So, here goes…. Continue Reading »

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Papers sought for Ocean Governance kick-off conference, Bremen March 2017

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For about a year now, I’ve been working with an international consortium, based out of the University of Bremen, on a European Union COST Action to explore futures for ocean governance. Kimberley Peters and I, co-convenors of the seabed section of the initiative, are soliciting papers for the kick-off conference, to be held March 6-8 in Bremen. For more information and instructions on abstract submission, see the full conference announcement. Note that abstracts are due December 31.

 

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We’re Gonna Party Like It’s 1932

Like so many people, I’m still reeling from the US election. Since long before Election Day, the news media have been suggesting historical analogues for Trump’s elitist populism (or populist elitism): Berlusconi or Mussolini are probably the closest parallels. In the US context, there’s William Jennings Bryan and Andrew Jackson, although neither had Trump’s elitist pretensions. Some have suggested Theodore Roosevelt, and that, it seems to me, gets a bit closer.

But let’s put things into a context less focused on personality and agendas and more on the geo-historic times…. Continue Reading »

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Ray Milefsky, 1949-2016

Ray_MilefskyI was saddened to learn of the death of Ray Milefsky, one of the most prominent and engaging individuals in the international boundary community. I didn’t know Ray well (I think I met him three times in my life), but he was the sort of person who made a lasting impression. So, Martin Pratt’s moving tribute on his Bordermap blog has compelled me to add my own contribution to Ray’s memory.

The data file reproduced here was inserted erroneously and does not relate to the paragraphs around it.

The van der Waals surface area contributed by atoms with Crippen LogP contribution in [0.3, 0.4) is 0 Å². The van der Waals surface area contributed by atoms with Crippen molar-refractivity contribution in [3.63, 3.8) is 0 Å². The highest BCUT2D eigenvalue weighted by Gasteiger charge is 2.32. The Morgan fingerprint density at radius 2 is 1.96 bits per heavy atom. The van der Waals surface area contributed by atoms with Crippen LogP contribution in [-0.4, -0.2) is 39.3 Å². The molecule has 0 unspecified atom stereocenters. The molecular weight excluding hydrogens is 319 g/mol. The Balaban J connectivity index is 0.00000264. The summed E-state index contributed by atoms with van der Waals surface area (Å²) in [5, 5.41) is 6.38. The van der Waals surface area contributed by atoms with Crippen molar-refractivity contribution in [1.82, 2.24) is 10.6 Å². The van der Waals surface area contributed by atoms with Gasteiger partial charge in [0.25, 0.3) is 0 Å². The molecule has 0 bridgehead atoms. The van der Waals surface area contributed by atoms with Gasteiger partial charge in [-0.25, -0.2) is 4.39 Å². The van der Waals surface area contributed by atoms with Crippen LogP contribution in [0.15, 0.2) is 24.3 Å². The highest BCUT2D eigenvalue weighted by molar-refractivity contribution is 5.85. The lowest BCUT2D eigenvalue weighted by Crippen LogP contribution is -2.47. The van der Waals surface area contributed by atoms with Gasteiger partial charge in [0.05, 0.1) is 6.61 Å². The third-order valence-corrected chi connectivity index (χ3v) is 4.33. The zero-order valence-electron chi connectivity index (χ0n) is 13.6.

As Martin notes, Ray was a long-time employee of the US State Department’s Office of the Geographer and Global Issues, where he was a leading expert in boundary and sovereignty matters. In that role, he was a steady friend of IBRU and a frequent tutor at IBRU training workshops. Although a consummate professional, Ray somehow had the air and enthusiasm of a brilliant amateur, a man who seemed always surprised by his knowledge…and delighted by it. And he shared that delight with others, bringing energy to all those around him. It is perhaps a cliche to call someone ‘full of life’ (and, I suppose, it’s a bit of an oxymoron in an obituary), but I can’t think of a better way to describe Ray. Continue Reading »

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REF as Progressive Force? The Stern Report and the Broadening of ‘Impact’

For the past few days my little corner of the Internet has been filled with reflections on the just released Stern report on the UK’s Research Excellence Framework (REF). To keep things simple for non-UK readers, REF is an assessment exercise held every five to seven years that the UK government uses to allocate block grants to universities. Not surprisingly, then, universities are always looking for ways to score high on REF and thereby maximise funding. [Actually, I think REF’s influence is disproportionate to the funding that it allocates, but that’s another issue.]

I have to admit that my first reaction when I saw Lord Stern’s recommendations were that if these had been in place four years ago I might not have gotten my current job! Two of the points made by the department to the university to justify my hire were that I would bring publications with me (for the 2014 REF) and that I would provide a means for tying research to an Impact Case Study (for the anticipated 2021 REF). Stern recommends that the former be eliminated and that the latter be deemphasised.